River Lore Magazine

Tracing a lifeline

A golden pagoda.

A golden pagoda.  

The writer sails down the Irrawaddy and falls in love with Myanmar.

The first thing that draws my attention in Myanmar is a substance like sandalwood paste swept in circles across the cheeks of most women and children. “It’s thanaka,” says Phyu, my guide. “It’s like your sunscreen, but also gives you a cool feeling and mental peace.”

Phyu drives a taxi and guides outsiders in Yangon, formerly Rangoon, which was developed by the British in the late 19th century as a replica of neighbouring Calcutta. The red-brick colonial buildings with shuttered windows, ornamented balconies and wooden stairs look like the architectural line-up around Kolkata’s Esplanade and Dalhousie Square areas. The surrounding street scenes — tea stalls, eateries, hawkers, vendors, and hordes of people — are not very different either. I feel even more nostalgic while shopping at the Scott’s Market, now renamed Bogyoke Aung San Market, reminiscent of retail therapy at Kolkata’s New Market.

Phyu takes me sightseeing around Yangon; the most significant sights being the Shwegadon Pagoda and the mausoleum of Bahadur Shah, the last Mughal Emperor. He died in 1862 in Yangon in isolation after the British exiled him from Delhi for leading the Sepoy Mutiny in 1857. “His ancestors had the wondrous Taj Mahal to rest in; for him it’s this little place only,” lamented Sheikh, the caretaker. Incidentally, after capturing Burma in 1885, the British exiled King Thibaw from Mandalay to Ratnagiri, a remote seafront location in western India.

After exploring Yangon, the fabled Irrawaddy becomes my companion for the next eight days, as I cruise along the nation’s largest waterway up north to Mandalay aboard RV Kalay, a brass and teak-finished luxurious vessel.

As the boat navigates a landscape of rolling hills, green paddy fields and sandy river beds, we watch small villages and towns where men plant seeds in the field, bullocks draw carts piled with hay, cattle graze, women are busy with household work, and the elderly sit in the shade of a large banyan tree, smoking and leisurely waving to us. Television antennas and mobile towers don’t block views of a moving vista of a simple and laidback life where time seems to have stopped. “This river is our lifeline,” says Win, the purser.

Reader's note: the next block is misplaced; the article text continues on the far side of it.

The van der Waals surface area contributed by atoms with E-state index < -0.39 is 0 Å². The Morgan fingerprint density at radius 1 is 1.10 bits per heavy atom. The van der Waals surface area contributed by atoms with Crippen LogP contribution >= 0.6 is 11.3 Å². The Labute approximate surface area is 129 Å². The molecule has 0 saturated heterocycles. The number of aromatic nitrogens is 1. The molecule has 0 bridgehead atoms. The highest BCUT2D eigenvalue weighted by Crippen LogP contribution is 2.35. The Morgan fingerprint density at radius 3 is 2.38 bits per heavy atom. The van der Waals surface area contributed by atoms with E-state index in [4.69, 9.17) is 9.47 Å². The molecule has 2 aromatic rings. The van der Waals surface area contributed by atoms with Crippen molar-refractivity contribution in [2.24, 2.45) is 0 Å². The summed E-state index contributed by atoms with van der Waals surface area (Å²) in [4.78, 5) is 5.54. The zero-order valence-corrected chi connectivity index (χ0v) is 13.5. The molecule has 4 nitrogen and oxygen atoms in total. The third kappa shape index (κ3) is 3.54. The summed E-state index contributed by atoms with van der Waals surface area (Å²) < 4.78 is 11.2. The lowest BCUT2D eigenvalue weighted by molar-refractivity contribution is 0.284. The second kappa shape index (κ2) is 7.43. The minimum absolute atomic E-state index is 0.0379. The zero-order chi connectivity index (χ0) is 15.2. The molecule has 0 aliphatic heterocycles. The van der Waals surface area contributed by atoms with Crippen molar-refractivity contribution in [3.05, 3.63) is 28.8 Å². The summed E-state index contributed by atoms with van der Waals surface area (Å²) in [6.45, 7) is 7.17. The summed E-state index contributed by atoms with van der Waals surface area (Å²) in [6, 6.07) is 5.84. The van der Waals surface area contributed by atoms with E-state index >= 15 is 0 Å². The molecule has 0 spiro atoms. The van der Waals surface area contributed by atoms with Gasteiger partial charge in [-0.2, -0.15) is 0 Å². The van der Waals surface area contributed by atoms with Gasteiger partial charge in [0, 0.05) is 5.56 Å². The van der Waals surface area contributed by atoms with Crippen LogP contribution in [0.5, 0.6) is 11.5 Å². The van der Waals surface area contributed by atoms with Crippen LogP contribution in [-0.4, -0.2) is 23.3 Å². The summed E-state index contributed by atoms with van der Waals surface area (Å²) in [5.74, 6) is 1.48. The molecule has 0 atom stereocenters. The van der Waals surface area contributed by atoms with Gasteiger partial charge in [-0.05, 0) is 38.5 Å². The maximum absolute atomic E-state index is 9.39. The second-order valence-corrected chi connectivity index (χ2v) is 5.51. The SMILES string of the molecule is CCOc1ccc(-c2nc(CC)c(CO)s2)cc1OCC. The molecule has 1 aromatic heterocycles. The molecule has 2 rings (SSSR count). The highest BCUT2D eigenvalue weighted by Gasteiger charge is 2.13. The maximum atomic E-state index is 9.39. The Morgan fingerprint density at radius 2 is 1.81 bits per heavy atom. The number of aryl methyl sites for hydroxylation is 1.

Though Myanmar has several domestic airlines and extensive road connections, the river still serves as the main avenue between villages and towns and for transporting goods like timber, bricks and local produces. Daily shore excursions introduce us to the land’s history and culture; we travel across dirt roads in horse-drawn carriages to visit the ancient archaeological site of the Pyu civilisation, forts at Minhla built by the Italians to save the Burmese royals from the invading British, locations of historic Anglo-Burmese Wars, a golf course in the middle of nowhere, and decaying colonial buildings. In one village, we watched clay pots being made in the traditional way; in another, an elephant dance by local youngsters. Piles of hilsha, pabda and katla fish at local markets bring back memories of Kolkata. Win seemed to have noticed my yearning look. He bought a big katla and served it for lunch noting that though Westerners love the taste they complain about its ‘many bones’.

Myanmar is rightly called the Land of Golden Pagodas. In every village or town, we pass through pagodas of different sizes. “We have a very strong connection with religion; Buddhism teaches us good karma, so we do good things,” says a villager.

At Bagan, the nation’s greatest architectural site, the array and diversity of nearly 2,000 pagodas, temples and stupas are simply amazing.

They look alike from a distance, but their distinctive splendour unfolds when we go closer. Our journey ends at Mandalay, the former capital city from where Burmese royals once scripted the history of their land.

I leave Myanmar with the sound of temple bells lingering in my ear, the taste of fresh katla in my mouth and the aroma of frangipani exciting my senses.

Fact file

Getting There: Bangkok Airways (www.bangkokair.com) has flights to Yangon and Mandalay from Bangkok, which can be easily reached from India via Thai Airways (www.thaiairways.com)

Irrawaddy River Cruise: Pandaw River Cruises (www.pandaw.com)

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Printable version | Mar 31, 2020 1:17:24 AM | https://www.thehindu.com/features/magazine/tracing-a-lifeline/article6426477.ece

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